|US9253232 *||Mar 15, 2011||Feb 2, 2016||Intel Corporation||System and method for uninterrupted streaming|
|US20030028817 *||Jan 9, 2002||Feb 6, 2003||Shigeru Suzuyama||Method and device for notifying server failure recovery|
|US20030046341 *||Jan 10, 2002||Mar 6, 2003||Ryuzo Fujita||Server for controlling control object apparatus on client demand|
|US20040019674 *||Jul 23, 2002||Jan 29, 2004||International Business Machines Corporation||Dynamic client/server session recovery in a heterogenous computer network|
|US20050114481 *||Sep 21, 2004||May 26, 2005||Fujitsu Limited||Program|
|US20080162703 *||Oct 17, 2007||Jul 3, 2008||International Business Machines Corporation||Dynamic client/server session recovery in a heterogenous computer network|
|US20080243909 *||Apr 29, 2008||Oct 2, 2008||Fujitsu Limited||Program|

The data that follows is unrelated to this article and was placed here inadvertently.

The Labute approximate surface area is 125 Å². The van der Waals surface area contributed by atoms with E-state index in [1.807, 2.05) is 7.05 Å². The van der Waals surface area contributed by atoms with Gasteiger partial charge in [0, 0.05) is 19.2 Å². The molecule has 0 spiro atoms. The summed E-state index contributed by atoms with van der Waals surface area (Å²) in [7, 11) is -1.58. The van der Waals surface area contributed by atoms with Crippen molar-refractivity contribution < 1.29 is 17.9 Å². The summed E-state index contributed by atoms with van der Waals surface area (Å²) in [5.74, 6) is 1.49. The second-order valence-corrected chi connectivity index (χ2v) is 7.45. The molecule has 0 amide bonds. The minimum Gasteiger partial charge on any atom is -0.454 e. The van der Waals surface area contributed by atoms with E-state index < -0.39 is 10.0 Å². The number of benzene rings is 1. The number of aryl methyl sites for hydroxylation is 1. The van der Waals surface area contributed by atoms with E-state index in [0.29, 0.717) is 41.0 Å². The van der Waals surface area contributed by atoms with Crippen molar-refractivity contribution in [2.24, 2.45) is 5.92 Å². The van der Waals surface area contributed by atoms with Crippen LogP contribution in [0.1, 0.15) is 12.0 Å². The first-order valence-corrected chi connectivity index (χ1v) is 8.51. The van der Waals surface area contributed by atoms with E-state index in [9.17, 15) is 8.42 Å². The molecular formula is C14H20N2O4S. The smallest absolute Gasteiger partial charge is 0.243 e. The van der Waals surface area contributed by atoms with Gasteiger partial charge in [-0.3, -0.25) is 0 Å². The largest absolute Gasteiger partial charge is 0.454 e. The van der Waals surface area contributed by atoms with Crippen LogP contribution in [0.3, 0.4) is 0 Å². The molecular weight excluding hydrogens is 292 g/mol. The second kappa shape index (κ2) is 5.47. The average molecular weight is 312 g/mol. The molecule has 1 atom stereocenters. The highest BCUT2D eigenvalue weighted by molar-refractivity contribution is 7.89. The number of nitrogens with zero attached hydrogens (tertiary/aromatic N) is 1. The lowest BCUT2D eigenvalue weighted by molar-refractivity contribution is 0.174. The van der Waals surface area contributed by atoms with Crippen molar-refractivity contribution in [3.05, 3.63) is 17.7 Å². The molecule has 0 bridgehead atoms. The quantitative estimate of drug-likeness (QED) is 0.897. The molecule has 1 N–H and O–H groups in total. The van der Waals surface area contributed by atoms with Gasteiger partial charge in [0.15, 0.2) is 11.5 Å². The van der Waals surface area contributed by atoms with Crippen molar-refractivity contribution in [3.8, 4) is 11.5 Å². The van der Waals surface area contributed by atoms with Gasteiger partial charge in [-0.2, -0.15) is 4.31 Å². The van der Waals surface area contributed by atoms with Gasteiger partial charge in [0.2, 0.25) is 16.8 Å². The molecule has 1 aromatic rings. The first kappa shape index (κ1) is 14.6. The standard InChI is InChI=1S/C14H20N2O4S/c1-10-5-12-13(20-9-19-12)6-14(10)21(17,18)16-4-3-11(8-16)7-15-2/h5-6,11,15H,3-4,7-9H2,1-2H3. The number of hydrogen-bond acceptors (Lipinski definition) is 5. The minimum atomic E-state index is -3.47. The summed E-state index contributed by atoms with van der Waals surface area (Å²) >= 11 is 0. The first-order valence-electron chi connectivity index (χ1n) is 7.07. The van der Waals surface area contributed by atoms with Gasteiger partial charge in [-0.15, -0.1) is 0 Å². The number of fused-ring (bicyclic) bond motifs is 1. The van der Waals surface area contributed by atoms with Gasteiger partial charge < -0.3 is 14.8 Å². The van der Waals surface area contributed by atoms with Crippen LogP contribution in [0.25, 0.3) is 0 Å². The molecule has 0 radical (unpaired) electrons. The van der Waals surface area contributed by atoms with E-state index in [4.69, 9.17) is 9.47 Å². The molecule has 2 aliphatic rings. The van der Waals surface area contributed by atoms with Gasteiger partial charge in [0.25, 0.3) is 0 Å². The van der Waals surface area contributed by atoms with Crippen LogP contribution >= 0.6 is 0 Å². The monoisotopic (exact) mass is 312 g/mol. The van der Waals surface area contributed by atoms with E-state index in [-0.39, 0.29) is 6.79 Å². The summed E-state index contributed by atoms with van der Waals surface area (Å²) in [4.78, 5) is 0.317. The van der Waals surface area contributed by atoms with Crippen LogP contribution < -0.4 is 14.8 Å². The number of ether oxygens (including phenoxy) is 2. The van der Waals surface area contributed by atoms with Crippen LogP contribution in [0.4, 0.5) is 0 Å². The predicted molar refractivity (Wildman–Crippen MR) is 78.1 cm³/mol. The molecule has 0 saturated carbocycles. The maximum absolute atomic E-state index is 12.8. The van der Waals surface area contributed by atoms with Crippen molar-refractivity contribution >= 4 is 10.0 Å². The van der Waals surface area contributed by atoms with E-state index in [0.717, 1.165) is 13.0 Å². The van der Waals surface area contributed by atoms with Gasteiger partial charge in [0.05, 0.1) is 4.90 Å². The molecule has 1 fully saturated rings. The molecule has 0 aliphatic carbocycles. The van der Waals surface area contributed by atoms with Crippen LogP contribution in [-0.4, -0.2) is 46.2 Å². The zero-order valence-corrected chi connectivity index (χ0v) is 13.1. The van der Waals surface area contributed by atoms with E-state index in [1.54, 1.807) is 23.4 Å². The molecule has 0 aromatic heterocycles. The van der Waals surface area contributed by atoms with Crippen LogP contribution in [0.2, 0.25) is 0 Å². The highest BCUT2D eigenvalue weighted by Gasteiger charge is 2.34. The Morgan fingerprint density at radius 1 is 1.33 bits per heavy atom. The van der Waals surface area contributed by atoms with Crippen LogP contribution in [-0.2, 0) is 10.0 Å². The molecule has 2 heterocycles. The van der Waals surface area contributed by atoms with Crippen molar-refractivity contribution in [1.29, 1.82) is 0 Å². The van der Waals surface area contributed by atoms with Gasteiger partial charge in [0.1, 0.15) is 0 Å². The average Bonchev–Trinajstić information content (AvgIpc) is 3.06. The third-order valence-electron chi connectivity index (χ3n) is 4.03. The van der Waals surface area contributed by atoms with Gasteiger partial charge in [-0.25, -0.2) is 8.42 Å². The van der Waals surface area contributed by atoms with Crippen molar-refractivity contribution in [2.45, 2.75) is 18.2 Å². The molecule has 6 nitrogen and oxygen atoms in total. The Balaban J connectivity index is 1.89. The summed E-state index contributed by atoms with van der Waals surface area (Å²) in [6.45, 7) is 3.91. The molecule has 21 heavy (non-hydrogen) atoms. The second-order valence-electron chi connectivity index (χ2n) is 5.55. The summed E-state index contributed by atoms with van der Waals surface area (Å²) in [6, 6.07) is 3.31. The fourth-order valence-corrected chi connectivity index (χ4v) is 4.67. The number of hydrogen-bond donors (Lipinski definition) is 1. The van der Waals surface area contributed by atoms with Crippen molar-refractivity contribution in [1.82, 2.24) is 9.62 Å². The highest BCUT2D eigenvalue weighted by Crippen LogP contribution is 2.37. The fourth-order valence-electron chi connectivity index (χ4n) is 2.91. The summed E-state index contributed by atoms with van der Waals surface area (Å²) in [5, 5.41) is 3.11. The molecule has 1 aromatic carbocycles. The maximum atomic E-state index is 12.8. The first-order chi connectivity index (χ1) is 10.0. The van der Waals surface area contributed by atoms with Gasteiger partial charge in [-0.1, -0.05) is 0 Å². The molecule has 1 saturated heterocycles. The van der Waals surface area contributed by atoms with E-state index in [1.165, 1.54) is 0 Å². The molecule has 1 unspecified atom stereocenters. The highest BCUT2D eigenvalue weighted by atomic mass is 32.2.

|US20080244058 *||Apr 29, 2008||Oct 2, 2008||Fujitsu Limited||Program|
|US20100293369 *||Jul 11, 2007||Nov 18, 2010||Nokia Science Networks GmbH & Co KG||Method for reactivation of a secure communication link|
|US20110167169 *||Mar 15, 2011||Jul 7, 2011||Realnetworks, Inc.||System and method for uninterrupted streaming|
|EP2124145A1||Sep 22, 2004||Nov 25, 2009||Fujitsu Limited||Program, apparatus and method for downloading and installing a program.|
|WO2008019916A1 *||Jul 11, 2007||Feb 21, 2008||Nokia Siemens Networks Gmbh & Co Kg||Method for reactivating a safe communication connection|
|International Classification||G06F13/00, H04L29/06|
|Jul 5, 1995||AS||Assignment|
Owner name: HITACHI, LTD., JAPAN
Free format text: ASSIGNMENT OF ASSIGNORS INTEREST;ASSIGNORS:TANAKA, TOSHIO;TSUJIOKA, SHIGEO;REEL/FRAME:007575/0436
Effective date: 19950628
|Sep 28, 2001||FPAY||Fee payment|
Year of fee payment: 4
|Aug 30, 2005||FPAY||Fee payment|
Year of fee payment: 8
|Nov 2, 2009||REMI||Maintenance fee reminder mailed|
|Mar 31, 2010||LAPS||Lapse for failure to pay maintenance fees|
|May 18, 2010||FP||Expired due to failure to pay maintenance fee|
Effective date: 20100331